The Star Beacon; Ashtabula, Ohio

December 22, 2012

Streaks stung in second

North nudges way to PAC road win

By STEVE GOLDMAN
For the Star Beacon

EASTLAKE — In explaining the Madison boy’s loss at North, there was the matter of that second quarter...

The host Rangers, who returned to the style of play they had been using in recent years, put up 33 points on the board during those eight minutes, and held off a Blue Streak charge for a 70-56 win on Friday.

Anton Vrebac led North’s effort with 19 points, 15 rebounds, five assists and three blocked shots. Paul Lang added 16 points and four assists.

Actually, when you get right down to it, the critical span lasted less than 3.5 minutes. From just after the start of the period until the 4:36 mark of the first half, North put up 20 unanswered points to turn a 15-12 deficit into a 32-15 advantage.

“After the Lakeside game (which we won 64-60 on Tuesday), I said like, ‘We weren’t playing very hard,’” North coach Joe Montanaro said. “The last couple years, we’ve just been picking up people fullcourt and all out. And I said, ‘Hey, we’re going to go back to that.’ It’s more fun for the kids, and I started playing more of the kids (and getting) some of the younger guys in there.”

It’s especially more fun for the players when they play the way they did during that critical stretch. Madison (3-4, 2-3 in the Premier Athletic Conference) had bounced back from an early 8-0 run and 10-2 deficit, and grabbed the aforementioned 15-12 lead on the wings of its own 10-0 stretch.

But then it was Katy bar the door, as the Rangers (4-2, 4-1) got their running game into full gear with the help of forced turnovers. Five players combined to score the 20 points while Madison star forward Stephon Ortiz (11 points, 10 rebounds) picked up his third foul. Then after the Streaks answered with seven-straight, North came right back with eight, with two baskets following thefts.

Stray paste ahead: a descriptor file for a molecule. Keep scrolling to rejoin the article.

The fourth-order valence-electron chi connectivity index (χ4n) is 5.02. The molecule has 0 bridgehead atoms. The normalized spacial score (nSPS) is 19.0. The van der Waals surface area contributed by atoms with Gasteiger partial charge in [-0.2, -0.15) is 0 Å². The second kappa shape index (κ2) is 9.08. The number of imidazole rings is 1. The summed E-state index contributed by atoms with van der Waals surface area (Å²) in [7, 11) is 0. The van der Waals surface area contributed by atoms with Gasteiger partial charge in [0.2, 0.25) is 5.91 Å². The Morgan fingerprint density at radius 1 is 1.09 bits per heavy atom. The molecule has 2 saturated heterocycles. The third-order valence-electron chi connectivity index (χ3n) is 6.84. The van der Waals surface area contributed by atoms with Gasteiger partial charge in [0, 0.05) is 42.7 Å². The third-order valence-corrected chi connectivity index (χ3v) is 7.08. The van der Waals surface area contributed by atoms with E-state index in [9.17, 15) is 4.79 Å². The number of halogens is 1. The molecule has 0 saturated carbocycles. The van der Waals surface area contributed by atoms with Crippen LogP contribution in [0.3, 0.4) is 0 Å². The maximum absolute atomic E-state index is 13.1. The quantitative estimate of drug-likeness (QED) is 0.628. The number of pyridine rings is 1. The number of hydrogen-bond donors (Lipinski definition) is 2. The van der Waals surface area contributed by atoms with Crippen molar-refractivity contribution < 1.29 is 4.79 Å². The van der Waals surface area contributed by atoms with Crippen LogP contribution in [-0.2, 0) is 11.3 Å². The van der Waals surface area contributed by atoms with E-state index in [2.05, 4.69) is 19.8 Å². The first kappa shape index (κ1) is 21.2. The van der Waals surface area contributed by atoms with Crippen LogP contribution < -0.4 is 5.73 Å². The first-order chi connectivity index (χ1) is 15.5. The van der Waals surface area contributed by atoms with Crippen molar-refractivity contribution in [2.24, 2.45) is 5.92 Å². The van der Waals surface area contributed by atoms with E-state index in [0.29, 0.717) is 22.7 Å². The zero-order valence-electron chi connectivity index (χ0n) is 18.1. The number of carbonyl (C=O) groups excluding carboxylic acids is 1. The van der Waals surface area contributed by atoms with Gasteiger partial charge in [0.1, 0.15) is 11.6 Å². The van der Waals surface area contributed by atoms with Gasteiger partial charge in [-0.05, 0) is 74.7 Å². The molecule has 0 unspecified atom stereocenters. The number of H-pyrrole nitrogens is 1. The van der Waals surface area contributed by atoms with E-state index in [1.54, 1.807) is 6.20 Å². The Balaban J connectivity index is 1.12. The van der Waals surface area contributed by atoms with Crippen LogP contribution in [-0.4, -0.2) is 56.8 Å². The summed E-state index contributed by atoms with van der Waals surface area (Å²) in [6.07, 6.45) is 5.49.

At that point, the Rangers held their biggest lead at 40-22, and they quickly matched it twice, including a 45-27 halftime count. They forced 11 turnovers in the quarter.

“(The second quarter) was horrible,” Madison coach Pat Moran said. “It wasn’t anything we didn’t expect from them. We just had a couple guys not get into the right spots against their pressure.

“We kind of panicked a little bit. That quarter right there is the difference in the game, because in the other three quarters, we beat them. But (in) basketball, you don’t win games based on what you do each quarter.”

But Madison regrouped in the locker room, and came out looking like a very different team. It outscored North 18-7 in the third period to cut it to 52-45, then sliced it to that seven-point margin three more times. But with the score 62-54, the Rangers went on an 8-1 spurt to push to 70-55.

“They’ve got the best coach in the league,” Montanaro said. “Pat is wonderful. What he does is unbelievable. I told the guys, ‘Hey, they’re going to come back.’ They made adjustments. You could tell.”

“We brought them in at halftime,” Moran said. “In the second half, I don’t think we struggled much with the pressure; I thought we did a pretty good job of handling it.

“We told them at halftime — we challenged them — win, lose or draw, we’re not going out like this. And from that standpoint, I’m proud of my kids — to be down by 18 and to cut it to seven, and to even have some possessions to cut it down to even a smaller amount.”

Brett Monty led Madison with 17 points and added four steals. John Dahlhausen had seven rebounds for the Blue Streaks.

Ben Josipovic had 10 points, four assists and four steals, Joe Caspio 10 points and Juan Asenjo eight points for North. The latter two combined for an 18-point, eight-rebound night for the center position, marking an improvement as of late.

“Coach (Mike) Samber’s been working with our (centers),” Montanaro said. “They work really hard. You could see that tonight. Joe came alive; we’ve been waiting for that.”

“They’re so long,” Moran said of the Rangers. “You can’t really simulate that in practice when you’re talking about 6-4 kids with long bodies and stuff. We’re not exactly matching them inch-for-inch, that’s for sure.”

Goldman is a freelance writer from South Euclid.